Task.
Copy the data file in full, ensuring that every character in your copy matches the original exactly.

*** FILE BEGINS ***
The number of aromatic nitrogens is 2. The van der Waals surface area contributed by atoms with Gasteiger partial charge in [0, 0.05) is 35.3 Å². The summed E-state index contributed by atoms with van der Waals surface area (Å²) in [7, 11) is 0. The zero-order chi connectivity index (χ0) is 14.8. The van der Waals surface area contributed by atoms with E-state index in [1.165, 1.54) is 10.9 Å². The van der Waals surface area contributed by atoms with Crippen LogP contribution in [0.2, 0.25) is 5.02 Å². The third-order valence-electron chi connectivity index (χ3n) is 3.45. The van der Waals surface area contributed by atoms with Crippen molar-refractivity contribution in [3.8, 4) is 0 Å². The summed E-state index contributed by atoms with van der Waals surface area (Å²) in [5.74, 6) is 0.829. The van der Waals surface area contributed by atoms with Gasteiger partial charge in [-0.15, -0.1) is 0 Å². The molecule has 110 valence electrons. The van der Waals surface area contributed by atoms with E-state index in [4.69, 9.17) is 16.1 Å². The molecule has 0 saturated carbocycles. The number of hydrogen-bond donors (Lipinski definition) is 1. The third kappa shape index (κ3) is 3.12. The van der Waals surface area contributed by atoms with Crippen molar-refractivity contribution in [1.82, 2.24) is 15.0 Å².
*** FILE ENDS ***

The number of aromatic nitrogens is 2. The van der Waals surface area contributed by atoms with Gasteiger partial charge in [0, 0.05) is 35.3 Å². The summed E-state index contributed by atoms with van der Waals surface area (Å²) in [7, 11) is 0. The zero-order chi connectivity index (χ0) is 14.8. The van der Waals surface area contributed by atoms with E-state index in [1.165, 1.54) is 10.9 Å². The van der Waals surface area contributed by atoms with Crippen LogP contribution in [0.2, 0.25) is 5.02 Å². The third-order valence-electron chi connectivity index (χ3n) is 3.45. The van der Waals surface area contributed by atoms with Crippen molar-refractivity contribution in [3.8, 4) is 0 Å². The summed E-state index contributed by atoms with van der Waals surface area (Å²) in [5.74, 6) is 0.829. The van der Waals surface area contributed by atoms with Gasteiger partial charge in [-0.15, -0.1) is 0 Å². The molecule has 110 valence electrons. The van der Waals surface area contributed by atoms with E-state index in [4.69, 9.17) is 16.1 Å². The molecule has 0 saturated carbocycles. The number of hydrogen-bond donors (Lipinski definition) is 1. The third kappa shape index (κ3) is 3.12. The van der Waals surface area contributed by atoms with Crippen molar-refractivity contribution in [1.82, 2.24) is 15.0 Å².